Our first grant for 2018/19 is for a project which aims to identify ‘repurposed’ treatments for Lewy body dementia
Drug Repurposing for Dementia with Lewy Bodies
Led by Professor John T O’Brien, Department of Psychiatry, University of Cambridge (read Prof O’Brien’s biography here)
Aim of the study
To identify any existing drugs, used for other diseases, which might be ‘repurposed’ to treat dementia with Lewy bodies, so that new trials for these compounds can be undertaken.
Description of the study
There are currently few pharmacological treatments for dementia with Lewy bodies (DLB). Certain medicines can be used – for example cholinesterase inhibitors and memantine – but their effectiveness is limited and they only address the symptoms of the disease, rather than modifying the condition itself.
There is an urgent need for the identification and development of new medicines for DLB that address both the symptoms and the underlying disease.
Drug repurposing, that is the use of already established drugs for another clinical disorder, is an approach with significant benefits, including lower drug development costs (since safety has already been established) and quicker time to clinical implementation (as the drugs are already licensed for another condition).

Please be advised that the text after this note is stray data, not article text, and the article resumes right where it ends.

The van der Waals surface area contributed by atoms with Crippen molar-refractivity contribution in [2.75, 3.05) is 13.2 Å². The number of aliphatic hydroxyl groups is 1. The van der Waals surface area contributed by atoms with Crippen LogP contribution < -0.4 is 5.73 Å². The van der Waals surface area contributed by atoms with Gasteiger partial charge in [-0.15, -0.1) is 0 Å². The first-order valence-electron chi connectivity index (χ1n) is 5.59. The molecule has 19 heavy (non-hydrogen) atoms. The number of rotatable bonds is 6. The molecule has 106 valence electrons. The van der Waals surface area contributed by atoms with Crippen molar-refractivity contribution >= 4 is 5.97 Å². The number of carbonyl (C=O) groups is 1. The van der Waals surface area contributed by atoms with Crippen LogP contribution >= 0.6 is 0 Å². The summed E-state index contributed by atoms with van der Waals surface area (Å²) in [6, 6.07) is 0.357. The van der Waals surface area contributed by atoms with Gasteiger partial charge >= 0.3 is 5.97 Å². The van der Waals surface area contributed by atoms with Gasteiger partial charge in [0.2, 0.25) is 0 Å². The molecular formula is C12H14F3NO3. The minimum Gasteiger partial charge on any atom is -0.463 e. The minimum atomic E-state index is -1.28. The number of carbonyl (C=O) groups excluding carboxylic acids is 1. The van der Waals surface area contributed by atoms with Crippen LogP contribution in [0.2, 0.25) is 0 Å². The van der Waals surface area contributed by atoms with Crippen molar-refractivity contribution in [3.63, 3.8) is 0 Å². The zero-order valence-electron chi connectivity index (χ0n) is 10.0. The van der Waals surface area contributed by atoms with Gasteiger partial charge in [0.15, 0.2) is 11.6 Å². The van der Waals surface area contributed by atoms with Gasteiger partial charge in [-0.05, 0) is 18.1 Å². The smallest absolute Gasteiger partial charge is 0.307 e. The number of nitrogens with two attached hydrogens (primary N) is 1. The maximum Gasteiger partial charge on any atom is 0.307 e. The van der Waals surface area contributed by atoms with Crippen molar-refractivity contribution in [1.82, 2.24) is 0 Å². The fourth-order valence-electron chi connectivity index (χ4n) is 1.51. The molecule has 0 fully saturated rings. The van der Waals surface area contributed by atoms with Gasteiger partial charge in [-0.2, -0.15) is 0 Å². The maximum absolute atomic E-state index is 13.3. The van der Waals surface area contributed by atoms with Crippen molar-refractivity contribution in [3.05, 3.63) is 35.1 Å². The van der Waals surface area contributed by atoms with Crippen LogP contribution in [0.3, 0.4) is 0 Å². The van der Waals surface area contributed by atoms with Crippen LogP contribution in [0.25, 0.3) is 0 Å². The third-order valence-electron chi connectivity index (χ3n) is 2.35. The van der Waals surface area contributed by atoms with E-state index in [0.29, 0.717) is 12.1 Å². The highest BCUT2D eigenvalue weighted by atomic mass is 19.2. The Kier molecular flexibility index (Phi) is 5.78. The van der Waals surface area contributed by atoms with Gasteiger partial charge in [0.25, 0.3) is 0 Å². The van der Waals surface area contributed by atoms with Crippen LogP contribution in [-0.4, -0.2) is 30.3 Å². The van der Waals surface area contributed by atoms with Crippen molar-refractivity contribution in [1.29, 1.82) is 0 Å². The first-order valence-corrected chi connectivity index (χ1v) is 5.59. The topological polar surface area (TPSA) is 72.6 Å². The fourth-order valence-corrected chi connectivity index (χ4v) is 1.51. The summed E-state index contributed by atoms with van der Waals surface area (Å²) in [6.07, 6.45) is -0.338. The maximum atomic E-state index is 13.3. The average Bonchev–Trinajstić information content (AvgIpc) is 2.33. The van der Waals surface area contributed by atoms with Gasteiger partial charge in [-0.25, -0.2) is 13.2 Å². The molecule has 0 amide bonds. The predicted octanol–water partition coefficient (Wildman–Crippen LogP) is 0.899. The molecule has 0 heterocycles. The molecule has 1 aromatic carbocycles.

This study proposes to convene an expert-based panel (using the Delphi method) to examine existing evidence and agree an approach to trials of repurposed drugs in DLB.
The team will undertake a systematic review of pre-clinical and clinical evidence for safety and efficacy of existing drugs to prioritise a number of repurposed drugs that could be taken forward in future clinical trials in DLB. Options identified through this process would then be taken forward as candidates for Phase II clinical studies
The methodology proposed is well established and has already been utilised by the applicants to take forward drugs into clinical trials in Alzheimer’s disease, and has also been used to develop a clinical care pathway for DLB. This approach offers real potential to identify and introduce into clinical practice new treatments for DLB within a short (3-5 year) time window – significantly quicker than the 10-20 years that new drug discovery would take.